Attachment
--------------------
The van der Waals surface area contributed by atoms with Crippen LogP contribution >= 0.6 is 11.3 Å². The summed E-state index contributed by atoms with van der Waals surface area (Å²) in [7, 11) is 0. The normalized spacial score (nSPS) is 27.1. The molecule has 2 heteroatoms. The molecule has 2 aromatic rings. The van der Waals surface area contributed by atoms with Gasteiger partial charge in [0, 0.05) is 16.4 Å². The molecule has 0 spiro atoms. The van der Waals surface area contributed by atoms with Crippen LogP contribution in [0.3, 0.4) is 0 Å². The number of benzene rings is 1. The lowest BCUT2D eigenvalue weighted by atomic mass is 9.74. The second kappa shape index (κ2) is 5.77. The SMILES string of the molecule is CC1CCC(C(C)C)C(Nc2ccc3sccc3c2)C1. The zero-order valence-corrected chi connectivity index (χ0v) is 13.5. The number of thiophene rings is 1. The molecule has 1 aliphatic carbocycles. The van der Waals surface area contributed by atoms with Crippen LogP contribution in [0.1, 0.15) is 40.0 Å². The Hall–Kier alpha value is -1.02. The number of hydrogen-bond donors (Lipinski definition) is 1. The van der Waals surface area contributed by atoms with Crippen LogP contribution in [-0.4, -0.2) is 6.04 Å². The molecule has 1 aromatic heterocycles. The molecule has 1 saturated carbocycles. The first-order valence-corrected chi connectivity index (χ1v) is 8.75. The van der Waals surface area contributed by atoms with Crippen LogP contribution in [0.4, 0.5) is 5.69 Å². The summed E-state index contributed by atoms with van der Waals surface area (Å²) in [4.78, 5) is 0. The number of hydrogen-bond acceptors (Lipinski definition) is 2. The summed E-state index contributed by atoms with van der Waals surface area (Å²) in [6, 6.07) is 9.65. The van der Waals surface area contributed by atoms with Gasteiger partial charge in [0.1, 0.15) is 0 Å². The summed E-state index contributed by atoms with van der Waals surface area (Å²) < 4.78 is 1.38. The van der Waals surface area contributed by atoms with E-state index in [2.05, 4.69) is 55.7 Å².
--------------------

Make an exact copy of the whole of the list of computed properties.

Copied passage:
The van der Waals surface area contributed by atoms with Crippen LogP contribution >= 0.6 is 11.3 Å². The summed E-state index contributed by atoms with van der Waals surface area (Å²) in [7, 11) is 0. The normalized spacial score (nSPS) is 27.1. The molecule has 2 heteroatoms. The molecule has 2 aromatic rings. The van der Waals surface area contributed by atoms with Gasteiger partial charge in [0, 0.05) is 16.4 Å². The molecule has 0 spiro atoms. The van der Waals surface area contributed by atoms with Crippen LogP contribution in [0.3, 0.4) is 0 Å². The number of benzene rings is 1. The lowest BCUT2D eigenvalue weighted by atomic mass is 9.74. The second kappa shape index (κ2) is 5.77. The SMILES string of the molecule is CC1CCC(C(C)C)C(Nc2ccc3sccc3c2)C1. The zero-order valence-corrected chi connectivity index (χ0v) is 13.5. The number of thiophene rings is 1. The molecule has 1 aliphatic carbocycles. The van der Waals surface area contributed by atoms with Crippen LogP contribution in [0.1, 0.15) is 40.0 Å². The Hall–Kier alpha value is -1.02. The number of hydrogen-bond donors (Lipinski definition) is 1. The van der Waals surface area contributed by atoms with Crippen LogP contribution in [-0.4, -0.2) is 6.04 Å². The molecule has 1 aromatic heterocycles. The molecule has 1 saturated carbocycles. The first-order valence-corrected chi connectivity index (χ1v) is 8.75. The van der Waals surface area contributed by atoms with Crippen LogP contribution in [0.4, 0.5) is 5.69 Å². The summed E-state index contributed by atoms with van der Waals surface area (Å²) in [4.78, 5) is 0. The number of hydrogen-bond acceptors (Lipinski definition) is 2. The summed E-state index contributed by atoms with van der Waals surface area (Å²) in [6, 6.07) is 9.65. The van der Waals surface area contributed by atoms with Gasteiger partial charge in [0.1, 0.15) is 0 Å². The summed E-state index contributed by atoms with van der Waals surface area (Å²) < 4.78 is 1.38. The van der Waals surface area contributed by atoms with E-state index in [2.05, 4.69) is 55.7 Å².